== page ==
Sheep digestion. As the cereal forage matured, the crude protein, acid detergent fiber, neutral detergent fiber, ash, and in vitro rumen dry matter disappearance decreased (table 3). The lignin content tended to increase with advancing maturity. The decline in fiber components with advancing maturity is opposite to the trend observed for alfalfa forage. The chemical composition of the pelleted diets resembled that of the core samples from the baled hay. Crude protein of the pelleted soft dough forage was higher than intended, since we added urea to all forages as a way of equalizing the crude protein content at 10%.
Maturity at harvest affected the hay's digestibility. As the forage maturity increased, the digestibility of dry matter, organic matter, energy, crude fiber, acid detergent fiber, and neutral detergent fiber declined. Consequently, the total digestible nutrients (TDN) content of the forage declined from 48% for bloom maturity to 43.8% for hard dough maturity. We did not measure the yield of forage, so we could not determine the yield of digestible nutrients.
We regressed the chemical constituents of lignin, crude protein (CP), acid detergent fiber (ADF), neutral detergent fiber (NDF), and crude fiber (CF) against the dependent variable TDN. Correlation coefficients for TDN with lignin, CP, ADF, NDF, and CF were r = −0.75, +0.75, +0.72, +0.69, and −0.01. The negative correlation of -0.75 for lignin indicates that as TDN content of the forage decreased, lignin content of the forage increased. Likewise, the positive correlation of +0.72 for ADF indicates that as TDN content increased, ADF content increased.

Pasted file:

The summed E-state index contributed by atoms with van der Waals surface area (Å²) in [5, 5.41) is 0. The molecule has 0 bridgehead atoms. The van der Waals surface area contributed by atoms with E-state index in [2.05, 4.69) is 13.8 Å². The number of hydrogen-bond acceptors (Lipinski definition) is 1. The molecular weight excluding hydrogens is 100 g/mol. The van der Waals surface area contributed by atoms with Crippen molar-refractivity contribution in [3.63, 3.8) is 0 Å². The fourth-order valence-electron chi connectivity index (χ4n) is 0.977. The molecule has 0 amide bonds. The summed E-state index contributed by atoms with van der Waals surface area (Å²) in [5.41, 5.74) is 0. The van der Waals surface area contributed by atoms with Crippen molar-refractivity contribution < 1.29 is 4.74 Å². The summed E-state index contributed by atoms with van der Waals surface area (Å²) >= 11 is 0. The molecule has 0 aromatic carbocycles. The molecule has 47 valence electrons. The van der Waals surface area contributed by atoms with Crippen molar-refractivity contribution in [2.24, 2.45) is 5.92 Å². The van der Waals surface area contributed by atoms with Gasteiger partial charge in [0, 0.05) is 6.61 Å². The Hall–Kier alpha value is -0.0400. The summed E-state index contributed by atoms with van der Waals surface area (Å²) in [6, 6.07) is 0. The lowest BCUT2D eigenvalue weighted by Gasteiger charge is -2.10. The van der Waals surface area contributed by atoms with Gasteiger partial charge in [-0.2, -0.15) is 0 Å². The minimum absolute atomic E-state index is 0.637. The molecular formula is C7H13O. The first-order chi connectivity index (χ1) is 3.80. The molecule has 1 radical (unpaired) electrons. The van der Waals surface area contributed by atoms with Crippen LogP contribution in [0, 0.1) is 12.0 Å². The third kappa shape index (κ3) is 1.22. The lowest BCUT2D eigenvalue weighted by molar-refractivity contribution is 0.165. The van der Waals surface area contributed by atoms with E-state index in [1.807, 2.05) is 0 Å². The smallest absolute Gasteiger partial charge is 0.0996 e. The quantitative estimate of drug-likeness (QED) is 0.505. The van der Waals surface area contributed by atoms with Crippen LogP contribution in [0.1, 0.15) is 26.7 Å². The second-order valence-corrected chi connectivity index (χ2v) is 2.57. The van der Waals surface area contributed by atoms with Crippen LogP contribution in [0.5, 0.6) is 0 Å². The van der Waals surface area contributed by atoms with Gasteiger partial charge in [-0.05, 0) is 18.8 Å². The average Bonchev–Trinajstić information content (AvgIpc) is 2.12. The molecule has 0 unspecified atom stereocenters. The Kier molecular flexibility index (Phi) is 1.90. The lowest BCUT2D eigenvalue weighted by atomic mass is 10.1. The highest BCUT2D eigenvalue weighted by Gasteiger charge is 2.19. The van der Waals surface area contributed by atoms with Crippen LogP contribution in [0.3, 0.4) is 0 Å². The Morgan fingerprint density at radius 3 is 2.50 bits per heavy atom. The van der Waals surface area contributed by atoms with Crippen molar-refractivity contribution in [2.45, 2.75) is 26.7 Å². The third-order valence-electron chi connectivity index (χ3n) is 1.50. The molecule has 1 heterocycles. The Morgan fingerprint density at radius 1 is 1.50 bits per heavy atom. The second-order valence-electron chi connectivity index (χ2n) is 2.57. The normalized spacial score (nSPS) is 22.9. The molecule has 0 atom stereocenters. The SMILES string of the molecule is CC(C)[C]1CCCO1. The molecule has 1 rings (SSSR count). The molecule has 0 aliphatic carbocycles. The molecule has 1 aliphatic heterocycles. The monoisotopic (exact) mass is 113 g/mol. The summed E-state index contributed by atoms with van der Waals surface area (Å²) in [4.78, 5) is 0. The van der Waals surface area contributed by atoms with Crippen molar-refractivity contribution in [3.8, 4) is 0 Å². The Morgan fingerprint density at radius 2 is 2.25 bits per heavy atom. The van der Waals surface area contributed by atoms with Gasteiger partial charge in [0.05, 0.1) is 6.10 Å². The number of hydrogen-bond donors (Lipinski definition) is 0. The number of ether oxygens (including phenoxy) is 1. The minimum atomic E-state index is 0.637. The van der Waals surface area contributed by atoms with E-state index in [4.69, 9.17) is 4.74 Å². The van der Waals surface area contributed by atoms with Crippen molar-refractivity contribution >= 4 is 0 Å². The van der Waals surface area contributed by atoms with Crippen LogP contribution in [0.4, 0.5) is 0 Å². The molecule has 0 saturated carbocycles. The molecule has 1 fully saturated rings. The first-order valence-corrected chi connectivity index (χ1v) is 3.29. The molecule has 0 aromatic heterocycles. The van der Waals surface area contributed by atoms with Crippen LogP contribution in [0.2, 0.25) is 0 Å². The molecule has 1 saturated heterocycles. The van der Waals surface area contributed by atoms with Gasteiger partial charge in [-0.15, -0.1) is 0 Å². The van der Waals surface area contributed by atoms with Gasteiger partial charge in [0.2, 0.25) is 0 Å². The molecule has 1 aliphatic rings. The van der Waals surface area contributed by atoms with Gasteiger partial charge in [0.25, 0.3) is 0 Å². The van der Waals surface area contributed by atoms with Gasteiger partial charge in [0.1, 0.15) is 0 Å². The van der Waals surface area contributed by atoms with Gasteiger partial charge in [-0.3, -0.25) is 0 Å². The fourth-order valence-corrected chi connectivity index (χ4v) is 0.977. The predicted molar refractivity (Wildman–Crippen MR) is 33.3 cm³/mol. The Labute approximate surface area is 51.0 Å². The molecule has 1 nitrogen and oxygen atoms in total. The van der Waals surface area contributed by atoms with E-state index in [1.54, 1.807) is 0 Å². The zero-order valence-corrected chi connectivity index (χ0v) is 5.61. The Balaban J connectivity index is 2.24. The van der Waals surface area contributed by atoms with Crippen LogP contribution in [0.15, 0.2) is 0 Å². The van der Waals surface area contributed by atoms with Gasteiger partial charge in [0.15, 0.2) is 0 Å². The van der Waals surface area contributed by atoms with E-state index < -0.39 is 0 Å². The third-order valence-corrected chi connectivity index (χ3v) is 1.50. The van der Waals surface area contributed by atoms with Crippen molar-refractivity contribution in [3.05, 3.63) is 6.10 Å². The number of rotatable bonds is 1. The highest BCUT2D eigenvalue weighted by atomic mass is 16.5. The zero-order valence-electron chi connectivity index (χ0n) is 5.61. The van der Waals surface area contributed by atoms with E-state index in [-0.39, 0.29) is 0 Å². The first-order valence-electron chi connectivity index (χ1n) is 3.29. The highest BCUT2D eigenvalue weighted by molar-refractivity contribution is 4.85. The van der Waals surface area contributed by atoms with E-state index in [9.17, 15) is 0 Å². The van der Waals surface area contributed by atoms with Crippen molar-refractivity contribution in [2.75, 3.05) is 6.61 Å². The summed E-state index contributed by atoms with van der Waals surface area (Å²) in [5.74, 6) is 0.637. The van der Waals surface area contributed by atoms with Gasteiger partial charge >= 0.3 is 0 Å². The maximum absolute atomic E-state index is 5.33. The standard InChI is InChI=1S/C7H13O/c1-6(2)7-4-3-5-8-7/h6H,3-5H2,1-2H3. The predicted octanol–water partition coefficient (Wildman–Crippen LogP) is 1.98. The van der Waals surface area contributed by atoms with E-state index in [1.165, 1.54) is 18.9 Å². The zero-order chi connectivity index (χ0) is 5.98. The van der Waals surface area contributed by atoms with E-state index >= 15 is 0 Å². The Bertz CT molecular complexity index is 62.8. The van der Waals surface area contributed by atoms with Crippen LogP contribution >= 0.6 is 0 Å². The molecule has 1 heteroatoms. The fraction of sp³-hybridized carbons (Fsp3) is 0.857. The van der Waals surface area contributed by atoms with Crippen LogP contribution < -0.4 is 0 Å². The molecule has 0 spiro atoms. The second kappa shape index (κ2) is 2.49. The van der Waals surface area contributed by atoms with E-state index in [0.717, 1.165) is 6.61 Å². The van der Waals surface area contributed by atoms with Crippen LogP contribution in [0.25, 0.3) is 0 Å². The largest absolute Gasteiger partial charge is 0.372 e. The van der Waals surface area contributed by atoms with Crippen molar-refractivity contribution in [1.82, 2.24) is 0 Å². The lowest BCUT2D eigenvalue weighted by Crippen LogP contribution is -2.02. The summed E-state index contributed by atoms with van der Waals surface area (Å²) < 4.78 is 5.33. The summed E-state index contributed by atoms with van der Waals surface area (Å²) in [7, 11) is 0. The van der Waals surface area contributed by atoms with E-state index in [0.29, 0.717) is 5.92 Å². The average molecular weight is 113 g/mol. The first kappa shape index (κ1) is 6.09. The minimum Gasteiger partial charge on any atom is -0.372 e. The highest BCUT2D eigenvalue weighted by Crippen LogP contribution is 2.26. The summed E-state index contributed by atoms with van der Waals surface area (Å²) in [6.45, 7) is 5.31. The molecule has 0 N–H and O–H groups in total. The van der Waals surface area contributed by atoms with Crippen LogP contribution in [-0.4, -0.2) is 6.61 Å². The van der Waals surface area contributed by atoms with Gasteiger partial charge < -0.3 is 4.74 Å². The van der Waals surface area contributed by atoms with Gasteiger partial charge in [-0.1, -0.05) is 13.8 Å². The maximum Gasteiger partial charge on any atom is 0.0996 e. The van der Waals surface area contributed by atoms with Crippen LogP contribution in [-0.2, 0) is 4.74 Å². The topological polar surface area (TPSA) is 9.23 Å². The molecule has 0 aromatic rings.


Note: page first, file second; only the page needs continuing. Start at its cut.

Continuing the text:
TABLE 3. Chemical composition of cereal hays as baled and pelleted forage
TABLE 4. Apparent nutrient digestibility and TDN of cereal forge pellets
These coefficients illustrate an important point. When we use prediction equations for TDN (based on fiber constituents derived from research with legumes and grasses) to predict the energy content of cereal forages, we can get erroneous results since most of these equations assume a negative relationship between plant fiber content (ADF) and energy availability. For example, the formula currently used in the California alfalfa hay testing program assumes the negative relationship between TDN and ADF represented in the formula TDN = 82.38 − (0.7515 × ADF%).
The fiber (ADF) content of grass and legume forages increases with advancing maturity, whereas the fiber in cereal forages initially increases with advancing maturity, and then either levels off or declines with further maturation. This phenomenon probably occurs because the mature grain head accounts for a greater proportion of the plant dry matter, and because some leaf and stem components are lost with advancing maturity. The sheep digestion trial demonstrated that as cereal forages become more mature, their forage quality, measured as nutrient digestibility and TDN, declines.
Cereal silage from small grains can be fed successfully to high-producing dairy cows. Theplants' stage of maturity at harvest affects their feed quality, with forage quality decreasing as maturity increases. Harvesting at an early stage of maturity might require extra time for field wilting because of the harvested material's higher moisture content.
In order to predict the energy content of cereal forage, researchers will have to develop new equations comparable to those used for grass and legume forages. To optimize the production output of dairy cows fed on rations that contain cereal forage, the forage should be harvested early. The decision to harvest cereals at a given stage of maturity should take into account forage quality, nutrient yields, and ensiling characteristics.